Hamilton, Ontario
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Endangered species and spaces

May 29, 2017

The delays currently facing two major city projects because of endangered species could be the tip of the iceberg given the massive declines in mammal, bird and other vertebrates displaced by human activity and especially global climate change. Provincial authorities are allowing the public to comment on the city’s request for an exemption from the Endangered Species Act for the Confederation Park sport fields proposals, and that opportunity may also eventually occur over a multi-million dollar road extension from the Ancaster business park.

The Cormorant Road extension has already been determined to affect the habitat of two rare birds – the Eastern Meadowlark and the Bobolink – and an assessment of possible use by bats along the path of the latter project is expected to take place this summer. When approved by council in 2014 this 700 metres of road construction was already priced at $4.5 million.

Originally the responsibility of Valeri Business Park who own most of the land crossed by the road, the extension is now being funded by the city with a ten percent contribution from the landowner. It will also extend water and sewer services to the very edge of the city’s urban boundary adjacent to the Ancaster Fair Grounds although it isn’t clear who this will benefit.

From roads to subdivisions to sporting facilities, municipalities like Hamilton have generally been able to assume that additional consumption of both foodlands and natural areas can continue with minimal legal consequences because of wildlife presence. But both federal and provincial legislation are formally committed to protecting endangered wildlife and their habitat, and the numbers of threatened species is rapidly increasing.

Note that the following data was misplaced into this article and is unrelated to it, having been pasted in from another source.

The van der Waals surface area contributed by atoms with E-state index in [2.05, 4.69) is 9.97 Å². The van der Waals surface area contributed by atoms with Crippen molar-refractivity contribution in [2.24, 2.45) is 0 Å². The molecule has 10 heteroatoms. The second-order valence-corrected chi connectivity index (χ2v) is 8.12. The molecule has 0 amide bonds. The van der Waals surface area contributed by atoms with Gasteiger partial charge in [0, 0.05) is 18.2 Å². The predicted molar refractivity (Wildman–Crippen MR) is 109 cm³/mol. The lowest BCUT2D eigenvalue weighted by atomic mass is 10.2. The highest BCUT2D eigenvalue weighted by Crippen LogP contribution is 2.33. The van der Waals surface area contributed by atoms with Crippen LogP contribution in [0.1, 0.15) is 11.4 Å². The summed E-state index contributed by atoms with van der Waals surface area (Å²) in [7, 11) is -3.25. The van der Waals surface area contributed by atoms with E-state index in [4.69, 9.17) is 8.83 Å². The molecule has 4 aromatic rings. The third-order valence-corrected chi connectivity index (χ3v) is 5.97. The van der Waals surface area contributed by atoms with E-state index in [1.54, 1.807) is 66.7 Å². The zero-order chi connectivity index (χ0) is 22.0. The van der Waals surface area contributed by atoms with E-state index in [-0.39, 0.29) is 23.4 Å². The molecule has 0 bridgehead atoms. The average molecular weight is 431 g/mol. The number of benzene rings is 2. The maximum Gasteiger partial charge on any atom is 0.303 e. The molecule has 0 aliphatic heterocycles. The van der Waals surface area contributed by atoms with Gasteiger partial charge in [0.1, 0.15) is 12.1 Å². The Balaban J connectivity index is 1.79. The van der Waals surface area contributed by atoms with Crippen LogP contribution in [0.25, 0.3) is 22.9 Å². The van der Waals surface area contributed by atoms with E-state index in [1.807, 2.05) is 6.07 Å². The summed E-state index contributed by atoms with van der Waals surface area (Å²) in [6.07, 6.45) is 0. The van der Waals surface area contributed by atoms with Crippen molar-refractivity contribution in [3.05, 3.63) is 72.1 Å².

Late last year, for example, “a comprehensive report by the World Wildlife Federation and the Zoological Society of London found that wild animal populations dropped by 58 per cent between 1970 and 2012, and will likely reach a 67 per cent drop by 2020 if nothing is done to prevent the decline.” Multiple causes were identified including loss of habitat, pollution, invasive species and climate change.

Another study calculated that “humans have destroyed a tenth of Earth’s remaining wilderness in the last 25 years” – an area equivalent to two Alaskas. A third recent investigation focused specifically on North America combined information from dozens of government, academic and environmental agencies and concluded that 1.5 billion birds have been lost. It listed 86 species “that are threatened by plummeting populations, habitat destruction and climate change” with 22 of those having “already lost at least half of their population since 1970”. 

Even well-known and recently abundant species like Monarch Butterflies are now listed as endangered in Canada. So far Monarchs haven’t been allocated that status in Ontario so are not yet covered by the provincial rules affecting bats and other designated species.

The former campgrounds at Confederation Park which were naturalized as part of the compensation for the Red Hill Parkway have been one of the areas in the city where Monarchs have hung on, although in diminishing numbers. The city’s plans would clear most of this area for a cricket pitch, a dozen pickle ball courts, and a 320 space parking lot accessed by a new entrance off the North Service Road.

The presence of nesting and hibernation areas for bats has triggered the city’s application for an exemption under the Endangered Species Act – which requires convincing the Ministry of Natural Resources and Forestry that an “overall benefit” to the affected species can be achieved through city actions.

“Providing an overall benefit to a protected species under the ESA involves undertaking actions to improve circumstances for the species in Ontario,” states the notice posted on the environmental registry and open for public comment until June 2. “Overall benefit is more than ‘no net loss’ or an exchange of ‘like for like’. Overall benefit is grounded in the protection and recovery of the species at risk and must include more than mitigation measures or ‘replacing’ what is lost.”

The posting suggests options could include abandoning or redesigning the Confederation Park plans or developing alternative habitat. But the actual permit application and the city plans are not included with the registry posting. Ministry staff say that can only be obtained from the city.

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